With that, I hope you’re enjoying the classic New England weather, teasing us with spring warmth and coming back with snowfall for days. When it comes to winter activities, I always tell myself I’ll get out more and this will be the year I go cross country skiing and Nordic skating and winter hiking more often. But I also say the same thing about actually putting effort into my Halloween costume. Like “Next year, I’m actuallllly going to make some really cool homemade costume that’s a combination of some obscure reference and also punny” butttt I always end up going with my back up costume… Anyways! I know I’m looking forward to coming out of my hibernation and getting more active as we approach these warmer days. We’re almost there! See you all soon!
March 2023 News and Announcements
By: Robert "RJ" Jones
Fam, in an effort to make us ever more efficient at disseminating knowledge I'm going to try to make this general News and Announcements a recurring thing for our Newsletter. So what follows are a couple things to keep on the radar and to stay updated with club happenings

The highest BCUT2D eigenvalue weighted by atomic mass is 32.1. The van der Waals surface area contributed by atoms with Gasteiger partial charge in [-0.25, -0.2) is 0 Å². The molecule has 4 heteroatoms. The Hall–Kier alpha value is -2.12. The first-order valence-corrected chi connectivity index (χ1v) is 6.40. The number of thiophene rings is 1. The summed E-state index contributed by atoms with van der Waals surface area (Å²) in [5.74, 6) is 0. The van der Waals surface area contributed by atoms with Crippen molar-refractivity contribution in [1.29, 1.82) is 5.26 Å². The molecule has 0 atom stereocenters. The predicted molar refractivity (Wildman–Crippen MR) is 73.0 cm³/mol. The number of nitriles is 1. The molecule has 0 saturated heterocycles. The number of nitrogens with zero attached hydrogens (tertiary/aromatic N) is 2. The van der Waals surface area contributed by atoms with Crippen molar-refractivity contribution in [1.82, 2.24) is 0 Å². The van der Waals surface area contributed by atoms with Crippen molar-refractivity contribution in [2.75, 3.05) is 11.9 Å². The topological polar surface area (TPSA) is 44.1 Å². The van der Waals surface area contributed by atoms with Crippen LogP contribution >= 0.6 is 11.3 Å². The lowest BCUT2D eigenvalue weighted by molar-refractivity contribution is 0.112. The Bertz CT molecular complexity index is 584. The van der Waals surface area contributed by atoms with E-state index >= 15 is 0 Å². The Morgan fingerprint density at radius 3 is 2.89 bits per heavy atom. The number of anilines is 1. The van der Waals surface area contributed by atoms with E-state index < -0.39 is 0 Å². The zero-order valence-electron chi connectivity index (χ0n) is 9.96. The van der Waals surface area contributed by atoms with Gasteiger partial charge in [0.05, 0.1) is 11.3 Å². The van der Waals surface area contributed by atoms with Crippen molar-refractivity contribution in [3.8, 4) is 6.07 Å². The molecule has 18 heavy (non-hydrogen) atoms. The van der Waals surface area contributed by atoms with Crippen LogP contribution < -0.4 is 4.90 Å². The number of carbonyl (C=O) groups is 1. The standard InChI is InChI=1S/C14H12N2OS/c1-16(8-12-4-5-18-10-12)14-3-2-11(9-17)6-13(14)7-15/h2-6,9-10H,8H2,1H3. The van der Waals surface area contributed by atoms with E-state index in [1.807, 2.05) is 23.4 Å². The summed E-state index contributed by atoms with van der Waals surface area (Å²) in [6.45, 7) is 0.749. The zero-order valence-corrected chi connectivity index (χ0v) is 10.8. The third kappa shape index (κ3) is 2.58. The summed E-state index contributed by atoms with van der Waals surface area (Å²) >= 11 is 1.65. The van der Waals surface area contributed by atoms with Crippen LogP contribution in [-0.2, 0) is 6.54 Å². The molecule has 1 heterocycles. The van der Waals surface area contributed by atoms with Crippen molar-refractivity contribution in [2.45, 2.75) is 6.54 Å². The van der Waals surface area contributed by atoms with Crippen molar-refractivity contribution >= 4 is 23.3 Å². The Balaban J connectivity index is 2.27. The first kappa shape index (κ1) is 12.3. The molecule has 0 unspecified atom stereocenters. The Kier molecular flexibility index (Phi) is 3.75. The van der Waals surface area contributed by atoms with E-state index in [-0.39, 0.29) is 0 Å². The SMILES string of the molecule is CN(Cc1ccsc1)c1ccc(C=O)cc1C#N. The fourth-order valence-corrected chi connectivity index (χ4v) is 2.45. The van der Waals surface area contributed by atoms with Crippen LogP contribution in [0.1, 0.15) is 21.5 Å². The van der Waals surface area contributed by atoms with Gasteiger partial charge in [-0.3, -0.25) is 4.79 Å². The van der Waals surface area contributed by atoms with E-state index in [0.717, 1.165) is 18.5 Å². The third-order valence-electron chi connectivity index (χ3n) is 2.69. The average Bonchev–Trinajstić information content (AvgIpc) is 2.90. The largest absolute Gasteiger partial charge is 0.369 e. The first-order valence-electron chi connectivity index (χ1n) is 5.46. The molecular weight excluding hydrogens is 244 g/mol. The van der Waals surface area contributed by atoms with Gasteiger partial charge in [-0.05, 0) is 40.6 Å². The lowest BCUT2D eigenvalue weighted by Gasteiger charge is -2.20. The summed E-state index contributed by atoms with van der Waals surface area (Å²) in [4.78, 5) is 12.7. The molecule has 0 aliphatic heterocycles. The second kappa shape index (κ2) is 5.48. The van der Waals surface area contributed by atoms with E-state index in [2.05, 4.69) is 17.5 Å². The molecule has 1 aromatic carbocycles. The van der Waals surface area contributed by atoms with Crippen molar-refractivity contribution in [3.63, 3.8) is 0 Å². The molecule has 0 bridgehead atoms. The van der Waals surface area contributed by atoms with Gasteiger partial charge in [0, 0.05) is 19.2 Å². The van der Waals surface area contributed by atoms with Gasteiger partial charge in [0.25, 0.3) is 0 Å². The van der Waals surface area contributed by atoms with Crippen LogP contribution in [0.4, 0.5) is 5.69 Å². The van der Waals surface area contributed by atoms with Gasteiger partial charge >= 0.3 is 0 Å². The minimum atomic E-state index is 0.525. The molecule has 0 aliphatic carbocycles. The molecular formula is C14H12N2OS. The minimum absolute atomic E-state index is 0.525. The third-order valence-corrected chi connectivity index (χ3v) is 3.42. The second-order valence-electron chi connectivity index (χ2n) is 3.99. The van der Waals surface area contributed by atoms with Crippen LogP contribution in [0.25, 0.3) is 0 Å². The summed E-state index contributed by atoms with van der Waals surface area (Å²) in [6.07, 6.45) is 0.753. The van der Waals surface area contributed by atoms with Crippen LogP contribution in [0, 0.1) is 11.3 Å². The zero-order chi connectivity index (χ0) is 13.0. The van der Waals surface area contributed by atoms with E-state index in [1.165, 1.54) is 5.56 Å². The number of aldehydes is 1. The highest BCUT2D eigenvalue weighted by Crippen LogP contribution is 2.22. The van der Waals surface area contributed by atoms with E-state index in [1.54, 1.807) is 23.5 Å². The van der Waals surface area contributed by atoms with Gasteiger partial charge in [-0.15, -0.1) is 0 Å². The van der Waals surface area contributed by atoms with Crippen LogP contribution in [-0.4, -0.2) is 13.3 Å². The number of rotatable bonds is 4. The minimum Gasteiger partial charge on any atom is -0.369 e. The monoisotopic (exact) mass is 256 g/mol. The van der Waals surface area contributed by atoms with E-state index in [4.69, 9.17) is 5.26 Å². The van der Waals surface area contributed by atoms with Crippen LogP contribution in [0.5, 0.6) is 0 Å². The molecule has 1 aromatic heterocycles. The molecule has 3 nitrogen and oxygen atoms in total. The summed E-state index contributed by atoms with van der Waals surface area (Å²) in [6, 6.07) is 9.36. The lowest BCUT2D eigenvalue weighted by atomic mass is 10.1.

This month we have both a UVRS Race and a NHGP race!
March 18th is the annual and much beloved Shamrock Shuffle!! You can register for that here: https://lebanonnh.gov/816/Shamrock-Shuffle
And be sure to do that before March 11th to get your t-shirt! Unless of course you already registered for the whole UVRS (you can do that here)
Later in the month on March 26th is our first NHGP race, the Nashua Soup Kitchen 10K. Info and registration for that is hither: https://nsks.org/run-and-walk-for-food-and-shelter/
You can check out the full series here: https://www.nhgp.org/2023-series/
Join the Social Committee!
As much fun as it is to run with y’all, we also want to host more fun social events for our members! But we need your help and ideas to do so! Consider joining the UVRC Social Committee and make your cool events ideas into a reality!
We will be having a committee meeting towards the end of March (dinner provided), please reach out to firstname.lastname@example.org if you’re interested!
Spring Couch to 5K Season is Just Around the Corner!